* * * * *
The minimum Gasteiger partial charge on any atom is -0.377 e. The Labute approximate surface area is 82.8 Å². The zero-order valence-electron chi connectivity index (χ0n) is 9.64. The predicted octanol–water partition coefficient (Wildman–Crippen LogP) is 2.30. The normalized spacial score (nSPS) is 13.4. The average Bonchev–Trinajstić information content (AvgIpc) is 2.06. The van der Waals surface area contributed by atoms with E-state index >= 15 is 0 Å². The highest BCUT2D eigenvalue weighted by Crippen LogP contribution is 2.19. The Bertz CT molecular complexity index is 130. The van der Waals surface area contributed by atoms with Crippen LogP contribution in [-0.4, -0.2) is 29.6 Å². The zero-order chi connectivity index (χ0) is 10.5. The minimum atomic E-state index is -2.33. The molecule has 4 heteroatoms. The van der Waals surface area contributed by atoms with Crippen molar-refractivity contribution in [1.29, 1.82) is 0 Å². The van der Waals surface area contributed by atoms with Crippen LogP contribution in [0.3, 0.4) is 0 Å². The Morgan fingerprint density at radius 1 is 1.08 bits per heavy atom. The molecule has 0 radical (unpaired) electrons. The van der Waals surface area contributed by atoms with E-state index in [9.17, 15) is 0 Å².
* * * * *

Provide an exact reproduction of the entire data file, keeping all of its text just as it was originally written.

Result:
The minimum Gasteiger partial charge on any atom is -0.377 e. The Labute approximate surface area is 82.8 Å². The zero-order valence-electron chi connectivity index (χ0n) is 9.64. The predicted octanol–water partition coefficient (Wildman–Crippen LogP) is 2.30. The normalized spacial score (nSPS) is 13.4. The average Bonchev–Trinajstić information content (AvgIpc) is 2.06. The van der Waals surface area contributed by atoms with E-state index >= 15 is 0 Å². The highest BCUT2D eigenvalue weighted by Crippen LogP contribution is 2.19. The Bertz CT molecular complexity index is 130. The van der Waals surface area contributed by atoms with Crippen LogP contribution in [-0.4, -0.2) is 29.6 Å². The zero-order chi connectivity index (χ0) is 10.5. The minimum atomic E-state index is -2.33. The molecule has 4 heteroatoms. The van der Waals surface area contributed by atoms with Crippen molar-refractivity contribution in [1.29, 1.82) is 0 Å². The van der Waals surface area contributed by atoms with Crippen LogP contribution in [0.3, 0.4) is 0 Å². The Morgan fingerprint density at radius 1 is 1.08 bits per heavy atom. The molecule has 0 radical (unpaired) electrons. The van der Waals surface area contributed by atoms with E-state index in [9.17, 15) is 0 Å².